Wednesday, August 24, 2011

Old Stories, New Dreams

Tonya Macalino '96
As a novelist, I’ve always believed that integrating the folk stories of the past into our future-facing lives makes them richer, more meaningful—a glass of nuanced wine as opposed to a bottle of syrupy grape juice. As such, I am forever looking for patterns in the stories people tell me, looking for ways to intertwine them and create something new.

In the course of developing my writing career, I ran into a pattern in my own story.

The rejections grew kinder, the critiques less bloody every year. But on the submissions front, the speculative fiction agents and publishing houses grew fewer; the major bookstores teetered more violently with the passing of those same years. And the ereaders started showing up in the hands of Trimet commuters.

I saw the pattern, but what did it mean for my writing career?

So like any good researcher these days, I got on the Internet. More patterns: Amazon buys Createspace, the print-on-demand house; develops its own Kindle’s direct publishing platform. Barnes & Noble follows suit with its Nook direct publishing platform. But that was self-publishing! That was vanity press for suckers and the self-delusional! No, my life-long goal was the lofty validation of the industry powerhouses.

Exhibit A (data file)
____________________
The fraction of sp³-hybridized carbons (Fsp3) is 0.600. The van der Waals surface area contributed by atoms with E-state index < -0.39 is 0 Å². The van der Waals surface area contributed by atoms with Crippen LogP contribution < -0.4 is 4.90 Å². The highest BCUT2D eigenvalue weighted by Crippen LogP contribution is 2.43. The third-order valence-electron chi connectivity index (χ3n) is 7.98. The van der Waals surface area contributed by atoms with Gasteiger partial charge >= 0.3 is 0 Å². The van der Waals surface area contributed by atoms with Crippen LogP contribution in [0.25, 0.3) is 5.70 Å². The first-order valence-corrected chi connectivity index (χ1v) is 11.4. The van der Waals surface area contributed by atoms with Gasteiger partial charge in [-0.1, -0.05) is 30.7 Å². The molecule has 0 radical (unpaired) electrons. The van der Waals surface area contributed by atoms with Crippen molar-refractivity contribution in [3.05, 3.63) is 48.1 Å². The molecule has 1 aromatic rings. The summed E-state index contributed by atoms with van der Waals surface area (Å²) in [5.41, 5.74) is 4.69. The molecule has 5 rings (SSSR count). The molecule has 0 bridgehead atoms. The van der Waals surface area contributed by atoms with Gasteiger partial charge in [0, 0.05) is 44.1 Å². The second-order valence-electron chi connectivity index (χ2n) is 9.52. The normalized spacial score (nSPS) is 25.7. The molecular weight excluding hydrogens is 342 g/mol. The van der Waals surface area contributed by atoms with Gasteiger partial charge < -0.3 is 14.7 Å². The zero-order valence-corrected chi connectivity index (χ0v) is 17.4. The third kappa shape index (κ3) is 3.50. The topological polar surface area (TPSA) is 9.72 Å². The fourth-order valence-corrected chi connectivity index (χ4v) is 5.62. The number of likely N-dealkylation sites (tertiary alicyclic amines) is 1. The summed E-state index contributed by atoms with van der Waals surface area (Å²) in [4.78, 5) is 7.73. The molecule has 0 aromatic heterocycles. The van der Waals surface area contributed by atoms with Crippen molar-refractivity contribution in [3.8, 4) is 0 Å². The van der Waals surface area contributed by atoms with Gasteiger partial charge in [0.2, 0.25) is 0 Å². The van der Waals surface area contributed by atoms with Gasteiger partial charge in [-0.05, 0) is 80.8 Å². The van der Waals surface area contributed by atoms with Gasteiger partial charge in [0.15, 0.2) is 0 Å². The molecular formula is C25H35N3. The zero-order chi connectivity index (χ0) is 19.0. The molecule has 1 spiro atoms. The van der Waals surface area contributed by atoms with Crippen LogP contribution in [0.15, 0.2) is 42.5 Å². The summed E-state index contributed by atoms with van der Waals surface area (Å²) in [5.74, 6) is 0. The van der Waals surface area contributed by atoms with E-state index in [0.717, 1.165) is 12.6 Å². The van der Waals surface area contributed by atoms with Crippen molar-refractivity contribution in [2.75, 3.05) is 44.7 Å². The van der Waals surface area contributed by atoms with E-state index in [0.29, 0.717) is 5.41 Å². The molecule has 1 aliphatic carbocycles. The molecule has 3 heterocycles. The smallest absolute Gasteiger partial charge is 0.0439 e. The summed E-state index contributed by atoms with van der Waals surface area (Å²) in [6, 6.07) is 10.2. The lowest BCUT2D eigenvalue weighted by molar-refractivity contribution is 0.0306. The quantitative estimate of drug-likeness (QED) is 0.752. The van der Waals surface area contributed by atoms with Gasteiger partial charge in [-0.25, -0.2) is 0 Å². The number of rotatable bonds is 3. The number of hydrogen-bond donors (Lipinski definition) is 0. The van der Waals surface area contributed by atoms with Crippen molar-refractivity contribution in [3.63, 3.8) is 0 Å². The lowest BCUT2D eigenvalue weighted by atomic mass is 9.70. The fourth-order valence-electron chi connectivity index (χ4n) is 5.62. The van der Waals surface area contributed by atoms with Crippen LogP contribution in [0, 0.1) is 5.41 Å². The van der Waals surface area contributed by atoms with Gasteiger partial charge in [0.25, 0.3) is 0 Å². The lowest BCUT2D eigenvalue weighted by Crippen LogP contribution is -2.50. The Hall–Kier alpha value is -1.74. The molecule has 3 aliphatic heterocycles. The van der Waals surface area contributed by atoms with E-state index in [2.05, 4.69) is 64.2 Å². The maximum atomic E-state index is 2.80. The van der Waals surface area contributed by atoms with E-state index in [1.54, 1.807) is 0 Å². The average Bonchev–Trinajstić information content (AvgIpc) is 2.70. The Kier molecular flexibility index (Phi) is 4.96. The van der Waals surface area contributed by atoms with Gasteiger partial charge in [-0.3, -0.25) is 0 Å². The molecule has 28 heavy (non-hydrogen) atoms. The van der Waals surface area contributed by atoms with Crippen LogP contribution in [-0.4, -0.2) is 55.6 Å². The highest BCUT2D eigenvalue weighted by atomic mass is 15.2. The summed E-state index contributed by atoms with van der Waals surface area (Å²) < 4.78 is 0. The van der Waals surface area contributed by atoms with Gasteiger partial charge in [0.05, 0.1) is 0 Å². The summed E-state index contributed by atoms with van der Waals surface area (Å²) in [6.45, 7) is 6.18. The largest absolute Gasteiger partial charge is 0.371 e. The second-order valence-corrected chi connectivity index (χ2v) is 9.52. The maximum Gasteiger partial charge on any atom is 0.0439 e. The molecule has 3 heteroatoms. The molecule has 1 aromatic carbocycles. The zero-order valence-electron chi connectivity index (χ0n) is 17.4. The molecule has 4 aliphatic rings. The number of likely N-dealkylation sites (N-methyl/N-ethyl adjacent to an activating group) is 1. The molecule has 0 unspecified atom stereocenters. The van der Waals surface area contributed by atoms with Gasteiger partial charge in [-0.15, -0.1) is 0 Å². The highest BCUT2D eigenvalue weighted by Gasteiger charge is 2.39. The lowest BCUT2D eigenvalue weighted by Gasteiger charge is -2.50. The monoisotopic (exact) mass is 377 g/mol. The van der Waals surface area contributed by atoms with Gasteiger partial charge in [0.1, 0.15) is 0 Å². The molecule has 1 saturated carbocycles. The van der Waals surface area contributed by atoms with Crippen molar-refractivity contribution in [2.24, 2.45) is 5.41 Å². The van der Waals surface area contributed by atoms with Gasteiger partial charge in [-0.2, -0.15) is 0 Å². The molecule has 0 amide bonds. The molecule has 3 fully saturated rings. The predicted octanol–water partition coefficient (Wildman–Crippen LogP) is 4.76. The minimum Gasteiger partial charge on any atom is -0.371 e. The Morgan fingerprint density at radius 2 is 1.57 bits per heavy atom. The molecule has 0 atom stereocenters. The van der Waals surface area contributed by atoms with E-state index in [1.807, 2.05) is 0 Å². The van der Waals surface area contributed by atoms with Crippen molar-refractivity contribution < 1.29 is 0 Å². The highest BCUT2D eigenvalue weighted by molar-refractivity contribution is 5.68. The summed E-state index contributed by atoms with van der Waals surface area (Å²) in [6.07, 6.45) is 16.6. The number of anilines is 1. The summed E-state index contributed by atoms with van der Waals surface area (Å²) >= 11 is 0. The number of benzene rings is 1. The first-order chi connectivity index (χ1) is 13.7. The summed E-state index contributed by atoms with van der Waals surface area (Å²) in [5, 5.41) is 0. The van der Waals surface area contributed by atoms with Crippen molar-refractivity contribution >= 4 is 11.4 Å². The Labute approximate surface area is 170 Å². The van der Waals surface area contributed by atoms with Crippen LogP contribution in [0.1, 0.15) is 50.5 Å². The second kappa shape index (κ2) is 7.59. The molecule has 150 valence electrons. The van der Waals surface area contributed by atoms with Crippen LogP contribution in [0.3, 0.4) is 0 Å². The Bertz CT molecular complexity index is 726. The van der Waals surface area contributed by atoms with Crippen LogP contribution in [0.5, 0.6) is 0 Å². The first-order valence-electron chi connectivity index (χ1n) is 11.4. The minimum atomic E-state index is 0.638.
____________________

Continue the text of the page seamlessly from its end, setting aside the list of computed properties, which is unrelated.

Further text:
And then I saw the first established author jump ship, abandoning their publisher to go it alone. Others followed. Another pattern. Ebook sales had begun to overtake print. These authors asked questions that had already been whispering in my ear: Why earn twenty-five cents a book when you could be earning two dollars (or more)? Why relinquish creative control to a publisher? Why resign yourself to disappointing cover art? Between ebooks and print-on-demand, those questions grew in power.

But wait! I demanded. You people already have the audiences your publishers built for you. You’re cheating!

More pattern: Most first time authors handle all their own marketing. And many of these authors never make it past the first book, because of an outdated print-run model favored by the publishing industry. They never have the chance to develop the audience they may very well deserve.

It took time, but eventually I conceded that future technology had layered over the landscape on which I’d built my dreams. It had placed a new setting on an old story. It would call on me to bring to bear my old mythology of communications and events manager, project coordinator, and entrepreneur on a story that I had once thought would simply unfold before me, guided by hands greater than my own.

I guess I should have known better.

And I think I like it better this way.

Macalino '96 studied creative writing and philosophy at Pacific University. For all her upcoming readings and books you can reach her at and at

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